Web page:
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Based on my rather circumscribed understanding of modern physics, one of the key insights of quantum mechanics over previous scientific theories is the prediction that there exists an absolute limit to how small things can be in sub-divided the universe (i.e., space-time and energy are quantized). Why does this make more sense than a universe which is continuous and truly unbounded in scale? And how do we know that the universe actually has a minimum dimension beyond which it can no longer be sub-divided?

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The planck length is not necessarily an absolute limit to how small thing can be sub divided. The planck length is theoretical and it is empirically defined by dimensional analysis. At this length scale our knowledge of physics makes no sense.

The planck length $\ell_P$ is defined as: $\ell_\text{P} =\sqrt\frac{\hbar G}{c^3} \approx 1.616\;199 (97) \times 10^{-35} \mbox{ m}$

As you can see it "consists" of the 3 fundamental constants of nature:

$G$, the gravitational constant

$c$, the speed of light

and $\hbar$, Planck's constant

Some theories like String Theory and Loop Quantum Gravity make use of these scales to produce a theory of gravity which is consistent with quantum mechanics.

Since the planck length is just theoretical and many orders of magnitude smaller than the finest equipment we currently have can measure, there is no definite answer to what the significance of this length is.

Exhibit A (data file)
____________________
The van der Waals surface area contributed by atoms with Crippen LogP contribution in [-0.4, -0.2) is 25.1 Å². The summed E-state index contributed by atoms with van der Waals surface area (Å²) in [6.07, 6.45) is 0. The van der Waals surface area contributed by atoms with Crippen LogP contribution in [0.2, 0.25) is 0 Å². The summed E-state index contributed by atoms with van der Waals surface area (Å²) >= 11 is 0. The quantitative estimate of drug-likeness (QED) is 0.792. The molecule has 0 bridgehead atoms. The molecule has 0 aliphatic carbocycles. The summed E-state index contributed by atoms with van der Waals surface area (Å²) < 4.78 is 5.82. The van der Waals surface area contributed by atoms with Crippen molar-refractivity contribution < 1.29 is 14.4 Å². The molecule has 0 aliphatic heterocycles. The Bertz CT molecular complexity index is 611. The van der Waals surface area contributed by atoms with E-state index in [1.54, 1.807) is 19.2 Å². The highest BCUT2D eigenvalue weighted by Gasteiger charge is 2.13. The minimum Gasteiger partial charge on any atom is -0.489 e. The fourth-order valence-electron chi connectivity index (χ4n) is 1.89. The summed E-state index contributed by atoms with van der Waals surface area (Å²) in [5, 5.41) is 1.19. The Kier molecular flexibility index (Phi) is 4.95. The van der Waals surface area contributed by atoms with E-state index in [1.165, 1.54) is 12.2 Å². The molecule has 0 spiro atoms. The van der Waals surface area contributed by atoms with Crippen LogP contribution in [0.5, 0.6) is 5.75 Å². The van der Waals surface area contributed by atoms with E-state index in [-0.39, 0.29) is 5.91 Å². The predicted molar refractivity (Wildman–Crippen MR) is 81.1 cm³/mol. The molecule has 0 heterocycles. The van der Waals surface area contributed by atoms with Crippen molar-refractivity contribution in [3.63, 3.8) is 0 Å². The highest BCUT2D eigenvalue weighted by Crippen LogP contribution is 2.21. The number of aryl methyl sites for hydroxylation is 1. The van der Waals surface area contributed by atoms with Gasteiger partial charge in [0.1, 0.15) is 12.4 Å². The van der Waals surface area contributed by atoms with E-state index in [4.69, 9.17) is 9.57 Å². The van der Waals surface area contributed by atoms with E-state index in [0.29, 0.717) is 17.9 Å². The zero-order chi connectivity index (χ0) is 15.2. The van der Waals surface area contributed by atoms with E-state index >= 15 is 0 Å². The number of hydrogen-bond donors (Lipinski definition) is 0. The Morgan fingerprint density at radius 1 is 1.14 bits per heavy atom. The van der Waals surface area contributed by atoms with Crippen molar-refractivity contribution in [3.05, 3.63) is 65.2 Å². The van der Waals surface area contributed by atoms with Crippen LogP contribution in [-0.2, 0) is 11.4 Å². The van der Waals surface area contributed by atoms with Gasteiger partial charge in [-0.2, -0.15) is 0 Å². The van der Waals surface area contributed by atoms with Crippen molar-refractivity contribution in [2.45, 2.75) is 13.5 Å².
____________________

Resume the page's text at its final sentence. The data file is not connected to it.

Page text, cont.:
So to summarise:

The planck length does not necessarily mean that its the absolute limit of how small things can get. It simply means we have no idea what is going on down there. This screams for new physics.

Theories like String Theory and LQG make use of this length scale (and is the main reason it has been so popularised).

It doesn't make more sense than a continuum of space-time. It is simply being used in our currently most popular theories of quantum gravity, hence the publicity.

As I'm not an expert in either String Theory, or LQG, my points could be a bit hand wavy. Experts feel free to correct me.

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  • $\begingroup$ So is there a limit to how small a quanta of momentum or energy can be? $\endgroup$ – Bryson S. Jul 20 '14 at 22:26
  • $\begingroup$ @BrysonS. That doesn't make sense since momentum and energy are not lengths. $\endgroup$ – Constandinos Damalas Jul 20 '14 at 22:30
  • $\begingroup$ I meant in magnitude $\endgroup$ – Bryson S. Jul 20 '14 at 22:31
  • $\begingroup$ Hmmm I'm not sure I understand. Are you asking if the difference between two energy/momentum states can get arbitrarily small? They can get only so small until the uncertainty principle starts kicking in. $\endgroup$ – Constandinos Damalas Jul 21 '14 at 7:50
  • $\begingroup$ If that is true, then there is a limit to the finest resolution of reality that physics can currently understand. But what sets the order of magnitude where the uncertainty principle kicks in? Why is it not an order of magnitude greater or smaller? $\endgroup$ – Bryson S. Jul 21 '14 at 15:54

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